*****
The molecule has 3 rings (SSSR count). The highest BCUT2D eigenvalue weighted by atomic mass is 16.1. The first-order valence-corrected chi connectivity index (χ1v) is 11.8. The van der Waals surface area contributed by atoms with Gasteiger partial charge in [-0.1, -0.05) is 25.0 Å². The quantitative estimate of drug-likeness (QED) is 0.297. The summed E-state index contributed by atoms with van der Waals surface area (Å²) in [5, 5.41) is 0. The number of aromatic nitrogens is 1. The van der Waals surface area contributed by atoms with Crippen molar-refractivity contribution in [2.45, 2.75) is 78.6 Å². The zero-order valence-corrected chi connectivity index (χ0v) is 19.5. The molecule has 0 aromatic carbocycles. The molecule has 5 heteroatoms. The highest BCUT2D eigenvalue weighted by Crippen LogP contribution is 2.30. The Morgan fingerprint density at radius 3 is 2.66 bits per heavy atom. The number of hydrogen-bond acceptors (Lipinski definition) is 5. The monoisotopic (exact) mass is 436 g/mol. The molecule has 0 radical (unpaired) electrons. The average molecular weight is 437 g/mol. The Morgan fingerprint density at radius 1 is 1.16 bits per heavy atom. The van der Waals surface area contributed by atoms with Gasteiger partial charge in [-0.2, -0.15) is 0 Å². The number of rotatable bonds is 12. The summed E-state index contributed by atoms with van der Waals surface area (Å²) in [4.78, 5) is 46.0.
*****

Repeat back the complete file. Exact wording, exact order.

The molecule has 3 rings (SSSR count). The highest BCUT2D eigenvalue weighted by atomic mass is 16.1. The first-order valence-corrected chi connectivity index (χ1v) is 11.8. The van der Waals surface area contributed by atoms with Gasteiger partial charge in [-0.1, -0.05) is 25.0 Å². The quantitative estimate of drug-likeness (QED) is 0.297. The summed E-state index contributed by atoms with van der Waals surface area (Å²) in [5, 5.41) is 0. The number of aromatic nitrogens is 1. The van der Waals surface area contributed by atoms with Crippen molar-refractivity contribution in [2.45, 2.75) is 78.6 Å². The zero-order valence-corrected chi connectivity index (χ0v) is 19.5. The molecule has 0 aromatic carbocycles. The molecule has 5 heteroatoms. The highest BCUT2D eigenvalue weighted by Crippen LogP contribution is 2.30. The Morgan fingerprint density at radius 3 is 2.66 bits per heavy atom. The number of hydrogen-bond acceptors (Lipinski definition) is 5. The monoisotopic (exact) mass is 436 g/mol. The molecule has 0 radical (unpaired) electrons. The average molecular weight is 437 g/mol. The Morgan fingerprint density at radius 1 is 1.16 bits per heavy atom. The van der Waals surface area contributed by atoms with Gasteiger partial charge in [-0.2, -0.15) is 0 Å². The number of rotatable bonds is 12. The summed E-state index contributed by atoms with van der Waals surface area (Å²) in [4.78, 5) is 46.0.